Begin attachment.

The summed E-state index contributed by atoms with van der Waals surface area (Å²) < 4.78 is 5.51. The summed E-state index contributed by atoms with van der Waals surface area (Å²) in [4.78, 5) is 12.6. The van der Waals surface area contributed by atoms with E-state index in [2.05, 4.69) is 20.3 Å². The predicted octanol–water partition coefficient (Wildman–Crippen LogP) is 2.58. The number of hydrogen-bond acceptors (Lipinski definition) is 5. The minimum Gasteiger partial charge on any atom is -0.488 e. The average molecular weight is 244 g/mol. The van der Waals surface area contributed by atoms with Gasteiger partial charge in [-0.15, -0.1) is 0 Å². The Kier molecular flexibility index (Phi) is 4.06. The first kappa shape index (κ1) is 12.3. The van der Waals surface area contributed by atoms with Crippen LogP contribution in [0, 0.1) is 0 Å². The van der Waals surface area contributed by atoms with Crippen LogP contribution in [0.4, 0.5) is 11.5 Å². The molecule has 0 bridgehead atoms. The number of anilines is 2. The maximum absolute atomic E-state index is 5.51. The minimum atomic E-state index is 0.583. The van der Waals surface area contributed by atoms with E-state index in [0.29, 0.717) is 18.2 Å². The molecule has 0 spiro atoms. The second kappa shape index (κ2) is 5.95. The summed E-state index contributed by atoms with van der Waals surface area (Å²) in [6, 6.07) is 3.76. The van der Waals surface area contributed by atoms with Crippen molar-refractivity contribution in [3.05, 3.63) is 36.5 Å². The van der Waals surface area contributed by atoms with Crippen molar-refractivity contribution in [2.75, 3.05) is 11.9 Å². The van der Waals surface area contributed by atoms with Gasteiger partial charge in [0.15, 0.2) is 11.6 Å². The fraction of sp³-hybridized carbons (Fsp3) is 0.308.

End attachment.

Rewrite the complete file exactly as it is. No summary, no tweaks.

The summed E-state index contributed by atoms with van der Waals surface area (Å²) < 4.78 is 5.51. The summed E-state index contributed by atoms with van der Waals surface area (Å²) in [4.78, 5) is 12.6. The van der Waals surface area contributed by atoms with E-state index in [2.05, 4.69) is 20.3 Å². The predicted octanol–water partition coefficient (Wildman–Crippen LogP) is 2.58. The number of hydrogen-bond acceptors (Lipinski definition) is 5. The minimum Gasteiger partial charge on any atom is -0.488 e. The average molecular weight is 244 g/mol. The van der Waals surface area contributed by atoms with Gasteiger partial charge in [-0.15, -0.1) is 0 Å². The Kier molecular flexibility index (Phi) is 4.06. The first kappa shape index (κ1) is 12.3. The van der Waals surface area contributed by atoms with Crippen LogP contribution in [0, 0.1) is 0 Å². The van der Waals surface area contributed by atoms with Crippen LogP contribution in [0.4, 0.5) is 11.5 Å². The molecule has 0 bridgehead atoms. The number of anilines is 2. The maximum absolute atomic E-state index is 5.51. The minimum atomic E-state index is 0.583. The van der Waals surface area contributed by atoms with E-state index in [0.29, 0.717) is 18.2 Å². The molecule has 0 spiro atoms. The second kappa shape index (κ2) is 5.95. The summed E-state index contributed by atoms with van der Waals surface area (Å²) in [6, 6.07) is 3.76. The van der Waals surface area contributed by atoms with Crippen molar-refractivity contribution in [3.05, 3.63) is 36.5 Å². The van der Waals surface area contributed by atoms with Crippen molar-refractivity contribution in [2.75, 3.05) is 11.9 Å². The van der Waals surface area contributed by atoms with Gasteiger partial charge in [0.15, 0.2) is 11.6 Å². The fraction of sp³-hybridized carbons (Fsp3) is 0.308.